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Authorea Help

Authorea compiles LaTeX to the web. If you are used to writing in LaTeX, you will notice that Authorea is not your typical LaTeX editor. The big difference with other editors - online or not - is that Authorea compiles LaTeX (and other markup languages) to HTML. This has some great advantages. One advantage is that every article you write becomes a webpage which you can privately share with your colleagues (and the public, if you wish) to receive comments and feedback. Another advantage is that since Authorea runs on the web, you get some extra perks such as native support for Git and data-driven interactive plots (such as d3.js and IPython notebooks).

Web-friendly LaTeX. The only downside with rendering LaTeX to HTML is that not all LaTeX is intended to fit in a webpage. Some LaTeX commands and packages are meant to position and write elements in a printed page, not on a webpage, and these will most likely not work. So, stick to core LaTeX and you will produce great looking documents which look well on the web and when printed. Here’s a cheatsheet for web-friendly LaTeX which compiles inside Authorea.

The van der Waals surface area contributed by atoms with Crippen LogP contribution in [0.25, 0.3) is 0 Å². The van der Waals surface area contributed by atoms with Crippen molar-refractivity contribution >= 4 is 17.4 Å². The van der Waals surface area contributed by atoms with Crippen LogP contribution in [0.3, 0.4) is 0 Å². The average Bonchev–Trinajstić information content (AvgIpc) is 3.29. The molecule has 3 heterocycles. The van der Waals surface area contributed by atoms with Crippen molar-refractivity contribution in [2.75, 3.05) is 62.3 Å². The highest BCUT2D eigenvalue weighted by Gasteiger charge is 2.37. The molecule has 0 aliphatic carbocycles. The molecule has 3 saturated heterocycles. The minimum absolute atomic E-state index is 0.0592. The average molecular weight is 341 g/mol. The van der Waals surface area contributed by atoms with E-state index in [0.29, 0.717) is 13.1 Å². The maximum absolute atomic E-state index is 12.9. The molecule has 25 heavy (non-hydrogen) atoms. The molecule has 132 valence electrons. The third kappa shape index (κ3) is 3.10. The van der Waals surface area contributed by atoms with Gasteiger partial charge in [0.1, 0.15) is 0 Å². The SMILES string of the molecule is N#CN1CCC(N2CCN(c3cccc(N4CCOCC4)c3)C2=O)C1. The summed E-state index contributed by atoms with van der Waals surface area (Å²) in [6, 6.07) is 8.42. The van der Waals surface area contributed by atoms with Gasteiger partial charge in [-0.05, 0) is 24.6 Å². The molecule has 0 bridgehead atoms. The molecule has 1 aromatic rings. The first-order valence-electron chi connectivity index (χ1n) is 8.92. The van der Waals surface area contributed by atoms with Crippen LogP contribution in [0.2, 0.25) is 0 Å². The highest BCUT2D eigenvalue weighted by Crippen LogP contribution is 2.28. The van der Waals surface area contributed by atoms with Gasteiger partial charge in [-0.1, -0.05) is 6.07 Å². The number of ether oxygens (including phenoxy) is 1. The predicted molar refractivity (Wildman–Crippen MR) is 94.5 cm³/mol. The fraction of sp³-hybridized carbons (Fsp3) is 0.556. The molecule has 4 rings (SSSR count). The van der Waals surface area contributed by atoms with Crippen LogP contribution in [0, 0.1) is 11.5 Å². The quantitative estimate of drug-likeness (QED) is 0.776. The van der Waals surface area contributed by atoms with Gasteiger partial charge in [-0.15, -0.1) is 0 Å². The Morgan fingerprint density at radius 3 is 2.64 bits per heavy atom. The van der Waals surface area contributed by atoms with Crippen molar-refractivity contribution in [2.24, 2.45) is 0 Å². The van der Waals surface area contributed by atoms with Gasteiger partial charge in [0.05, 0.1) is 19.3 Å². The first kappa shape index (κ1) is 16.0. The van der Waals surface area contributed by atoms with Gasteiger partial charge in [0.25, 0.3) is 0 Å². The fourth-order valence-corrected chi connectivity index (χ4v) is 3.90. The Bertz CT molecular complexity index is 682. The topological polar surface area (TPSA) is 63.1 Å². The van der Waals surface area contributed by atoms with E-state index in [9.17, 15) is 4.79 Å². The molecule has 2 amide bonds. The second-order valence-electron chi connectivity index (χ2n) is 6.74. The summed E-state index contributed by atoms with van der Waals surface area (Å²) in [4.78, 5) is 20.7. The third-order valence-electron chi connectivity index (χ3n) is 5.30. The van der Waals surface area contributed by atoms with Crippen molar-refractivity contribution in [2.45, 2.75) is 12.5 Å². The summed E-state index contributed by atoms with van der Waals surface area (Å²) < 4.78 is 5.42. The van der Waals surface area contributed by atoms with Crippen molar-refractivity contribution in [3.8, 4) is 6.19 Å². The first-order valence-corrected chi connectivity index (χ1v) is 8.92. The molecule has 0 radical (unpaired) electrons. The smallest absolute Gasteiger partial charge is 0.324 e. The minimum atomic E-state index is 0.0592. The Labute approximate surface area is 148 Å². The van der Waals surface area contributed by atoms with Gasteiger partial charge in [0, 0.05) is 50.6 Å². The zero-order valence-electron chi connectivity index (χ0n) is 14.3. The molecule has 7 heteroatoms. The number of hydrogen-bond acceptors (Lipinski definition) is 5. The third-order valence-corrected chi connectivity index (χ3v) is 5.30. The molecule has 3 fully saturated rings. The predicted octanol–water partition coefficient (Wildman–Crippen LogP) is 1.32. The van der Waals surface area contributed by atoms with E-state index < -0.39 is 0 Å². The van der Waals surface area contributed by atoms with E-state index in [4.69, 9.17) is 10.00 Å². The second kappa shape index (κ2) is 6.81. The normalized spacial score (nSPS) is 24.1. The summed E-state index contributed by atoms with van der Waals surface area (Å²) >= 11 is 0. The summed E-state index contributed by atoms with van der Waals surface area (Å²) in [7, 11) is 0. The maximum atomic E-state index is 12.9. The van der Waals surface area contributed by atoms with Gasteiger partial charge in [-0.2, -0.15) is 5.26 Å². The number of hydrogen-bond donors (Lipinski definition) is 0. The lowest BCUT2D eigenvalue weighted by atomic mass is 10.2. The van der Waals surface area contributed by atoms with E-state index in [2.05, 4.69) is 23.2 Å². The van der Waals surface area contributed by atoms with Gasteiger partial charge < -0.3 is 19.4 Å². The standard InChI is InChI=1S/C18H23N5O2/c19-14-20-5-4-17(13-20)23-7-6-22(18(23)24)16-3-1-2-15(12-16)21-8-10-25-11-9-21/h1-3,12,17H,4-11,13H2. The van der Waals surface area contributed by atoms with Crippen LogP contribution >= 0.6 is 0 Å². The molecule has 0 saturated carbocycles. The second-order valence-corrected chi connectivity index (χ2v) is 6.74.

Journal styles and PDF. Of course, you can still download a PDF version of your paper formatted according to your journal of choice at any time. In fact, on Authorea you don’t have to specify styles, classes, or packages at the beginning of your writing. You get to focus on the content and you can then export your paper in the format you like in just one click. In a traditional LaTeX editor, you work on the raw LaTeX source and from time to time you compile the .tex file to see the results in a PDF. Compiling LaTeX can be a pain in the neck, right? ...especially when you have spent hours formatting the paper in a format and then find out that you have to reformat it for another journal. Authorea prevents all that. It lets you focus on the content (no need to define preambles, document classes, etc.), and pick the format on the fly (just click on the export button in the top right).